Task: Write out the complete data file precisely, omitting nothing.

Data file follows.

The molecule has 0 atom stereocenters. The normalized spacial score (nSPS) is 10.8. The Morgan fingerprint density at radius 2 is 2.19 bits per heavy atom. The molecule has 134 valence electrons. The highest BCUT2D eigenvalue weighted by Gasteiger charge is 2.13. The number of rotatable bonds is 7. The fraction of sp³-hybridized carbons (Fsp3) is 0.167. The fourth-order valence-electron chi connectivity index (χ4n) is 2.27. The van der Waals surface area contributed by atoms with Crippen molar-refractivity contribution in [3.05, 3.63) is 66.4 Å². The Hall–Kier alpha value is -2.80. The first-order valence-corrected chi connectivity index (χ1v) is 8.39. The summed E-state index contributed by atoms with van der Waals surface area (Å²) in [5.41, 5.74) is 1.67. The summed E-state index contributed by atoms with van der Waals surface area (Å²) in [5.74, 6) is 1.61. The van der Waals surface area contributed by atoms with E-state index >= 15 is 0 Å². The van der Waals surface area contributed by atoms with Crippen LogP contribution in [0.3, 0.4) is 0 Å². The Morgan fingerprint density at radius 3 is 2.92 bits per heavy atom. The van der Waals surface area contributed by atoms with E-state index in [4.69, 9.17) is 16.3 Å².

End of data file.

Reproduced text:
The molecule has 0 atom stereocenters. The normalized spacial score (nSPS) is 10.8. The Morgan fingerprint density at radius 2 is 2.19 bits per heavy atom. The molecule has 134 valence electrons. The highest BCUT2D eigenvalue weighted by Gasteiger charge is 2.13. The number of rotatable bonds is 7. The fraction of sp³-hybridized carbons (Fsp3) is 0.167. The fourth-order valence-electron chi connectivity index (χ4n) is 2.27. The van der Waals surface area contributed by atoms with Crippen molar-refractivity contribution in [3.05, 3.63) is 66.4 Å². The Hall–Kier alpha value is -2.80. The first-order valence-corrected chi connectivity index (χ1v) is 8.39. The summed E-state index contributed by atoms with van der Waals surface area (Å²) in [5.41, 5.74) is 1.67. The summed E-state index contributed by atoms with van der Waals surface area (Å²) in [5.74, 6) is 1.61. The van der Waals surface area contributed by atoms with E-state index >= 15 is 0 Å². The van der Waals surface area contributed by atoms with Crippen LogP contribution in [0.3, 0.4) is 0 Å². The Morgan fingerprint density at radius 3 is 2.92 bits per heavy atom. The van der Waals surface area contributed by atoms with E-state index in [4.69, 9.17) is 16.3 Å².